In this issue

Jonathan Tobin: Defending the Right to a Jewish State

Heather Hale: Compliment your kids without giving them big heads

Megan Shauri: 10 ways you are ruining your own happiness

Carolyn Bigda: 8 Best Dividend Stocks for 2015

Kiplinger's Personal Finance editors: 7 Things You Didn't Know About Paying Off Student Loans

Samantha Olson: The Crucial Mistake 55% Of Parents Are Making At Their Baby's Bedtime

Densie Well, Ph.D., R.D. Open your eyes to yellow vegetables

The Kosher Gourmet by Megan Gordon With its colorful cache of purples and oranges and reds, COLLARD GREEN SLAW is a marvelous mood booster --- not to mention just downright delish
April 18, 2014

Rabbi Yonason Goldson: Clarifying one of the greatest philosophical conundrums in theology

Caroline B. Glick: The disappearance of US will

Megan Wallgren: 10 things I've learned from my teenagers

Lizette Borreli: Green Tea Boosts Brain Power, May Help Treat Dementia

John Ericson: Trying hard to be 'positive' but never succeeding? Blame Your Brain

The Kosher Gourmet by Julie Rothman Almondy, flourless torta del re (Italian king's cake), has royal roots, is simple to make, . . . but devour it because it's simply delicious

April 14, 2014

Rabbi Dr Naftali Brawer: Passover frees us from the tyranny of time

Greg Crosby: Passing Over Religion

Eric Schulzke: First degree: How America really recovered from a murder epidemic

Georgia Lee: When love is not enough: Teaching your kids about the realities of adult relationships

Cameron Huddleston: Freebies for Your Lawn and Garden

Gordon Pape: How you can tell if your financial adviser is setting you up for potential ruin

Dana Dovey: Up to 500,000 people die each year from hepatitis C-related liver disease. New Treatment Has Over 90% Success Rate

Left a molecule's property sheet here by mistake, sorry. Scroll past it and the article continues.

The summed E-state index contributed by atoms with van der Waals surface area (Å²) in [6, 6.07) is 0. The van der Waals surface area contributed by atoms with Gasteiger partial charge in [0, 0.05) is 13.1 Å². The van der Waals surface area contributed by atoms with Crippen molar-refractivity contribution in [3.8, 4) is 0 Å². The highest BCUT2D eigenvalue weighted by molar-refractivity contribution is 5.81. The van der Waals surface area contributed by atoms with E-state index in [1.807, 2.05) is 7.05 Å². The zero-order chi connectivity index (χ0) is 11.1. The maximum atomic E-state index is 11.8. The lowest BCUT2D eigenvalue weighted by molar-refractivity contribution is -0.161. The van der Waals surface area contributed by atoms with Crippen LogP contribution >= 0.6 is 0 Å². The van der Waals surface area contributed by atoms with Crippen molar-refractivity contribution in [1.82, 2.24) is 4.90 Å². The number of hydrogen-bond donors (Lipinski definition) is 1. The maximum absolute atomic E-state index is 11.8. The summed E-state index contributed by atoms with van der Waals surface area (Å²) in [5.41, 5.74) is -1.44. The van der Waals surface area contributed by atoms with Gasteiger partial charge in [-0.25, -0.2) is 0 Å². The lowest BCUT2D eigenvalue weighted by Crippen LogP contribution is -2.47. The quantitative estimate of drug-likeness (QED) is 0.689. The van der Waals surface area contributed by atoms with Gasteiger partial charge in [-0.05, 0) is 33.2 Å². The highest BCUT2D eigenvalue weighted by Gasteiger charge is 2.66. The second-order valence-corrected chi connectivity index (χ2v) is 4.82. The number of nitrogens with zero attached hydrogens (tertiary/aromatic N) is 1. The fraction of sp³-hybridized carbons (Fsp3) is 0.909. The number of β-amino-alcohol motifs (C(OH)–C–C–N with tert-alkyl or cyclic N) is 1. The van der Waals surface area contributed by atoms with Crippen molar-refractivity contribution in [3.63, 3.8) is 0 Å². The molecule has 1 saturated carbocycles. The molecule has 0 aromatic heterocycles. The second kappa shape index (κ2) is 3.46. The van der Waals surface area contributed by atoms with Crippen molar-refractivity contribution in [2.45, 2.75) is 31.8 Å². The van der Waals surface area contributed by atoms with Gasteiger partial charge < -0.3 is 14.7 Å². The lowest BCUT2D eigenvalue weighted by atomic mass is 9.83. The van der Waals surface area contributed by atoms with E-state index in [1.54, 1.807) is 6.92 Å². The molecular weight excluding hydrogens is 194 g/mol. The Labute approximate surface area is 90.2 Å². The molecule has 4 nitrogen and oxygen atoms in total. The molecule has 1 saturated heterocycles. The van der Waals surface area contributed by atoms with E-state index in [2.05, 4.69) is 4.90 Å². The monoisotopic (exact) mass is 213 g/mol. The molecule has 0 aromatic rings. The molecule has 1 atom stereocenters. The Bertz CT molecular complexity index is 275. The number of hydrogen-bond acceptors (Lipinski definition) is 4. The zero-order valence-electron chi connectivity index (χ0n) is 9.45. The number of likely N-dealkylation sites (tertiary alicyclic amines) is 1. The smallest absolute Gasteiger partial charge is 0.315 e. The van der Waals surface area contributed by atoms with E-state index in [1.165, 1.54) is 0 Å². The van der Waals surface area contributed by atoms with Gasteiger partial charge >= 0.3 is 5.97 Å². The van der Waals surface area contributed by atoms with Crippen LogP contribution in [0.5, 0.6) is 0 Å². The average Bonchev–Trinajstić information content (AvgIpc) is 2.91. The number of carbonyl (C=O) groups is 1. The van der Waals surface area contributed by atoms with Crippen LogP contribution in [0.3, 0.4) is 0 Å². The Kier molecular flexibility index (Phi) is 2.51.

Justin Caba: Eating Watermelon Can Help Control High Blood Pressure

The Kosher Gourmet by Joshua E. London and Lou Marmon Don't dare pass over these Pesach picks for Manischewitz!

April 11, 2014

Rabbi Hillel Goldberg: Silence is much more than golden

Caroline B. Glick: Forgetting freedom at Passover

Susan Swann: How to value a child for who he is, not just what he does

Cameron Huddleston: 7 Financial Tasks You Should Tackle Right Now

Sandra Block and Lisa Gerstner: How to Profit From Your Passion

Susan Scutti: A Simple Blood Test Might Soon Diagnose Cancer

Chris Weller: Have A Slow Metabolism? Let Science Speed It Up For You

The Kosher Gourmet by Diane Rossen Worthington Whitefish Terrine: A French take on gefilte fish

April 9, 2014

Jonathan Tobin: Why Did Kerry Lie About Israeli Blame?

Samuel G. Freedman: A resolution 70 years later for a father's unsettling legacy of ashes from Dachau

Jessica Ivins: A resolution 70 years later for a father's unsettling legacy of ashes from Dachau

Kim Giles: Asking for help is not weakness

Kathy Kristof and Barbara Hoch Marcus: 7 Great Growth Israeli Stocks

Matthew Mientka: How Beans, Peas, And Chickpeas Cleanse Bad Cholesterol and Lowers Risk of Heart Disease

Sabrina Bachai: 5 At-Home Treatments For Headaches

The Kosher Gourmet by Daniel Neman Have yourself a matzo ball: The secrets bubby never told you and recipes she could have never imagined

April 8, 2014

Lori Nawyn: At Your Wit's End and Back: Finding Peace

Susan B. Garland and Rachel L. Sheedy: Strategies Married Couples Can Use to Boost Benefits